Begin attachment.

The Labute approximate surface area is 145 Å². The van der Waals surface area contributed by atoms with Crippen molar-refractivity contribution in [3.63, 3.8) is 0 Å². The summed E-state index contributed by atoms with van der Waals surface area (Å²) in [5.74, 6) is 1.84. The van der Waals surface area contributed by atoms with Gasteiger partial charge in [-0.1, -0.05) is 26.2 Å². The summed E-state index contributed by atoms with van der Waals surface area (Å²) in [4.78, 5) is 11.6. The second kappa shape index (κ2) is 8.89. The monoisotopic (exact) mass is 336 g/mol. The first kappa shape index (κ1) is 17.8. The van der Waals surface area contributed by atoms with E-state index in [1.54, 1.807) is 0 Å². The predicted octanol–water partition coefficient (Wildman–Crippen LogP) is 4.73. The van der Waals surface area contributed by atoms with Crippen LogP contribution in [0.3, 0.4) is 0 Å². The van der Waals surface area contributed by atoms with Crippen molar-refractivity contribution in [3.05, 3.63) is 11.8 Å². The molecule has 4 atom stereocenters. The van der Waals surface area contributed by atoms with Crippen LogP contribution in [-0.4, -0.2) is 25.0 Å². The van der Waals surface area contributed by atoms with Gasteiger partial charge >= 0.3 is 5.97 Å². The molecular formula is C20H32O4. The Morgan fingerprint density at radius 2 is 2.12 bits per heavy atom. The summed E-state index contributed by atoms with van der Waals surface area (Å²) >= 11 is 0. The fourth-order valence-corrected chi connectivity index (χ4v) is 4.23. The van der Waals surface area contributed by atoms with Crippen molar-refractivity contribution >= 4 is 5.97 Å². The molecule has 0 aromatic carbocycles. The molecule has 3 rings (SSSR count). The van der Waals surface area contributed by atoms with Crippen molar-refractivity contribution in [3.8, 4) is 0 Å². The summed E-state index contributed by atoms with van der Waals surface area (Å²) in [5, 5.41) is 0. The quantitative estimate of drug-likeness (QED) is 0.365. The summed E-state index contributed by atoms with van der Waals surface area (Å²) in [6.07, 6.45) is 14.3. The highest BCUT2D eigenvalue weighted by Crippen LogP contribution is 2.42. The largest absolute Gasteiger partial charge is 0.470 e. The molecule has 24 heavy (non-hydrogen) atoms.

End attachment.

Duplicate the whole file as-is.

The Labute approximate surface area is 145 Å². The van der Waals surface area contributed by atoms with Crippen molar-refractivity contribution in [3.63, 3.8) is 0 Å². The summed E-state index contributed by atoms with van der Waals surface area (Å²) in [5.74, 6) is 1.84. The van der Waals surface area contributed by atoms with Gasteiger partial charge in [-0.1, -0.05) is 26.2 Å². The summed E-state index contributed by atoms with van der Waals surface area (Å²) in [4.78, 5) is 11.6. The second kappa shape index (κ2) is 8.89. The monoisotopic (exact) mass is 336 g/mol. The first kappa shape index (κ1) is 17.8. The van der Waals surface area contributed by atoms with E-state index in [1.54, 1.807) is 0 Å². The predicted octanol–water partition coefficient (Wildman–Crippen LogP) is 4.73. The van der Waals surface area contributed by atoms with Crippen LogP contribution in [0.3, 0.4) is 0 Å². The van der Waals surface area contributed by atoms with Crippen molar-refractivity contribution in [3.05, 3.63) is 11.8 Å². The molecule has 4 atom stereocenters. The van der Waals surface area contributed by atoms with Crippen LogP contribution in [-0.4, -0.2) is 25.0 Å². The van der Waals surface area contributed by atoms with Gasteiger partial charge >= 0.3 is 5.97 Å². The molecular formula is C20H32O4. The Morgan fingerprint density at radius 2 is 2.12 bits per heavy atom. The summed E-state index contributed by atoms with van der Waals surface area (Å²) >= 11 is 0. The fourth-order valence-corrected chi connectivity index (χ4v) is 4.23. The van der Waals surface area contributed by atoms with Crippen molar-refractivity contribution >= 4 is 5.97 Å². The molecule has 0 aromatic carbocycles. The molecule has 3 rings (SSSR count). The van der Waals surface area contributed by atoms with Crippen molar-refractivity contribution in [3.8, 4) is 0 Å². The summed E-state index contributed by atoms with van der Waals surface area (Å²) in [5, 5.41) is 0. The quantitative estimate of drug-likeness (QED) is 0.365. The summed E-state index contributed by atoms with van der Waals surface area (Å²) in [6.07, 6.45) is 14.3. The highest BCUT2D eigenvalue weighted by Crippen LogP contribution is 2.42. The largest absolute Gasteiger partial charge is 0.470 e. The molecule has 24 heavy (non-hydrogen) atoms.